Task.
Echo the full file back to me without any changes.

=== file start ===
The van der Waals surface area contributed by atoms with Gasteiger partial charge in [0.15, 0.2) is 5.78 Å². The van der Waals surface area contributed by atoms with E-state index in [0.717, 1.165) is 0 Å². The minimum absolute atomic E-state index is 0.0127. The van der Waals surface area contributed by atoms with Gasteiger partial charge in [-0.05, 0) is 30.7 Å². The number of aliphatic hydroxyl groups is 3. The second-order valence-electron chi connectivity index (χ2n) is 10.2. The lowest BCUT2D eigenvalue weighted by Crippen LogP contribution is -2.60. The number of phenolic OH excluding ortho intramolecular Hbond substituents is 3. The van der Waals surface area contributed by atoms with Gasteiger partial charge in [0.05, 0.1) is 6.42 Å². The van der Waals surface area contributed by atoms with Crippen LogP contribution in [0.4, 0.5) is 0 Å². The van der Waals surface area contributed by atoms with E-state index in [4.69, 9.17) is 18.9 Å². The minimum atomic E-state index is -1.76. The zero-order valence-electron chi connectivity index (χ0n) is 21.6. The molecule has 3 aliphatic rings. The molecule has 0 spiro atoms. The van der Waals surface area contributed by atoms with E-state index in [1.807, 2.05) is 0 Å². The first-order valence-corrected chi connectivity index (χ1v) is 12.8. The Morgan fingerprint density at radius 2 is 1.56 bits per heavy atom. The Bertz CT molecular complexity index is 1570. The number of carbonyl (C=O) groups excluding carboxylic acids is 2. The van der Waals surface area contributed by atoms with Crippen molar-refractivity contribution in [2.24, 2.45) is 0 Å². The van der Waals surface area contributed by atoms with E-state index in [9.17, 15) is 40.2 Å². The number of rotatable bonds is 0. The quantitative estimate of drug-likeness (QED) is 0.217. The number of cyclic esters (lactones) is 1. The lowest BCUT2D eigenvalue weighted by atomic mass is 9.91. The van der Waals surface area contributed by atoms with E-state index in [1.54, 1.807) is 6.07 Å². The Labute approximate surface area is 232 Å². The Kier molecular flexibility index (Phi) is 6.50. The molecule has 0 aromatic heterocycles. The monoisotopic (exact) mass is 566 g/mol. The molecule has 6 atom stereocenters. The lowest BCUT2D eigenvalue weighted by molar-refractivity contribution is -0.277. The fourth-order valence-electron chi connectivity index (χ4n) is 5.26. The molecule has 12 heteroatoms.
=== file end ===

The van der Waals surface area contributed by atoms with Gasteiger partial charge in [0.15, 0.2) is 5.78 Å². The van der Waals surface area contributed by atoms with E-state index in [0.717, 1.165) is 0 Å². The minimum absolute atomic E-state index is 0.0127. The van der Waals surface area contributed by atoms with Gasteiger partial charge in [-0.05, 0) is 30.7 Å². The number of aliphatic hydroxyl groups is 3. The second-order valence-electron chi connectivity index (χ2n) is 10.2. The lowest BCUT2D eigenvalue weighted by Crippen LogP contribution is -2.60. The number of phenolic OH excluding ortho intramolecular Hbond substituents is 3. The van der Waals surface area contributed by atoms with Gasteiger partial charge in [0.05, 0.1) is 6.42 Å². The van der Waals surface area contributed by atoms with Crippen LogP contribution in [0.4, 0.5) is 0 Å². The van der Waals surface area contributed by atoms with E-state index in [4.69, 9.17) is 18.9 Å². The minimum atomic E-state index is -1.76. The zero-order valence-electron chi connectivity index (χ0n) is 21.6. The molecule has 3 aliphatic rings. The molecule has 0 spiro atoms. The van der Waals surface area contributed by atoms with E-state index in [1.807, 2.05) is 0 Å². The first-order valence-corrected chi connectivity index (χ1v) is 12.8. The Morgan fingerprint density at radius 2 is 1.56 bits per heavy atom. The Bertz CT molecular complexity index is 1570. The number of carbonyl (C=O) groups excluding carboxylic acids is 2. The van der Waals surface area contributed by atoms with Crippen molar-refractivity contribution in [2.24, 2.45) is 0 Å². The van der Waals surface area contributed by atoms with E-state index in [9.17, 15) is 40.2 Å². The number of rotatable bonds is 0. The quantitative estimate of drug-likeness (QED) is 0.217. The number of cyclic esters (lactones) is 1. The lowest BCUT2D eigenvalue weighted by atomic mass is 9.91. The van der Waals surface area contributed by atoms with E-state index in [1.54, 1.807) is 6.07 Å². The Labute approximate surface area is 232 Å². The Kier molecular flexibility index (Phi) is 6.50. The molecule has 0 aromatic heterocycles. The monoisotopic (exact) mass is 566 g/mol. The molecule has 6 atom stereocenters. The lowest BCUT2D eigenvalue weighted by molar-refractivity contribution is -0.277. The fourth-order valence-electron chi connectivity index (χ4n) is 5.26. The molecule has 12 heteroatoms.